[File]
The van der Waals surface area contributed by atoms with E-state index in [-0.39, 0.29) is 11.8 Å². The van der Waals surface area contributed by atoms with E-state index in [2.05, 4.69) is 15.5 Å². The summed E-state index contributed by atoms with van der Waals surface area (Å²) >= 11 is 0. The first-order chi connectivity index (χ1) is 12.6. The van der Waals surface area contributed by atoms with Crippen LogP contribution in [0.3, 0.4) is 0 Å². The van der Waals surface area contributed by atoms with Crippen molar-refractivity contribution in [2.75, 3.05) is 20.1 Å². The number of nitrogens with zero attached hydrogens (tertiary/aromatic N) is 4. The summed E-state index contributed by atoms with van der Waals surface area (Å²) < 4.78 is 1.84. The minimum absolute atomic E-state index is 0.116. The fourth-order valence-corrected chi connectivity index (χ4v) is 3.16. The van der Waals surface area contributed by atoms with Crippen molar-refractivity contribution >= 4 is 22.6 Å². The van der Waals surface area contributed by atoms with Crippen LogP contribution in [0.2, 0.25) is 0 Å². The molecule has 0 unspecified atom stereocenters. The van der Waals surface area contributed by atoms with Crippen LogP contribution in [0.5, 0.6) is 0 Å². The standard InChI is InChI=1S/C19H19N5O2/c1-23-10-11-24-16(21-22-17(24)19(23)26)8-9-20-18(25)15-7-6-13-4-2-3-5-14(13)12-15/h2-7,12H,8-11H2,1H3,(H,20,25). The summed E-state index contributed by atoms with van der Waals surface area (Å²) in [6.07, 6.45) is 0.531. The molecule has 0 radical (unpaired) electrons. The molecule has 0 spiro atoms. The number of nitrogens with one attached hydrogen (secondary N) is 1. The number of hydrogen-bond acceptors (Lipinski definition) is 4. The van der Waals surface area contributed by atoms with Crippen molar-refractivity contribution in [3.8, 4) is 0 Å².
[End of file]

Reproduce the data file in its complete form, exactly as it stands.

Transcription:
The van der Waals surface area contributed by atoms with E-state index in [-0.39, 0.29) is 11.8 Å². The van der Waals surface area contributed by atoms with E-state index in [2.05, 4.69) is 15.5 Å². The summed E-state index contributed by atoms with van der Waals surface area (Å²) >= 11 is 0. The first-order chi connectivity index (χ1) is 12.6. The van der Waals surface area contributed by atoms with Crippen LogP contribution in [0.3, 0.4) is 0 Å². The van der Waals surface area contributed by atoms with Crippen molar-refractivity contribution in [2.75, 3.05) is 20.1 Å². The number of nitrogens with zero attached hydrogens (tertiary/aromatic N) is 4. The summed E-state index contributed by atoms with van der Waals surface area (Å²) < 4.78 is 1.84. The minimum absolute atomic E-state index is 0.116. The fourth-order valence-corrected chi connectivity index (χ4v) is 3.16. The van der Waals surface area contributed by atoms with Crippen molar-refractivity contribution >= 4 is 22.6 Å². The van der Waals surface area contributed by atoms with Crippen LogP contribution in [0.2, 0.25) is 0 Å². The molecule has 0 unspecified atom stereocenters. The van der Waals surface area contributed by atoms with Crippen LogP contribution in [0.5, 0.6) is 0 Å². The standard InChI is InChI=1S/C19H19N5O2/c1-23-10-11-24-16(21-22-17(24)19(23)26)8-9-20-18(25)15-7-6-13-4-2-3-5-14(13)12-15/h2-7,12H,8-11H2,1H3,(H,20,25). The summed E-state index contributed by atoms with van der Waals surface area (Å²) in [6.07, 6.45) is 0.531. The molecule has 0 radical (unpaired) electrons. The molecule has 0 spiro atoms. The number of nitrogens with one attached hydrogen (secondary N) is 1. The number of hydrogen-bond acceptors (Lipinski definition) is 4. The van der Waals surface area contributed by atoms with Crippen molar-refractivity contribution in [3.8, 4) is 0 Å².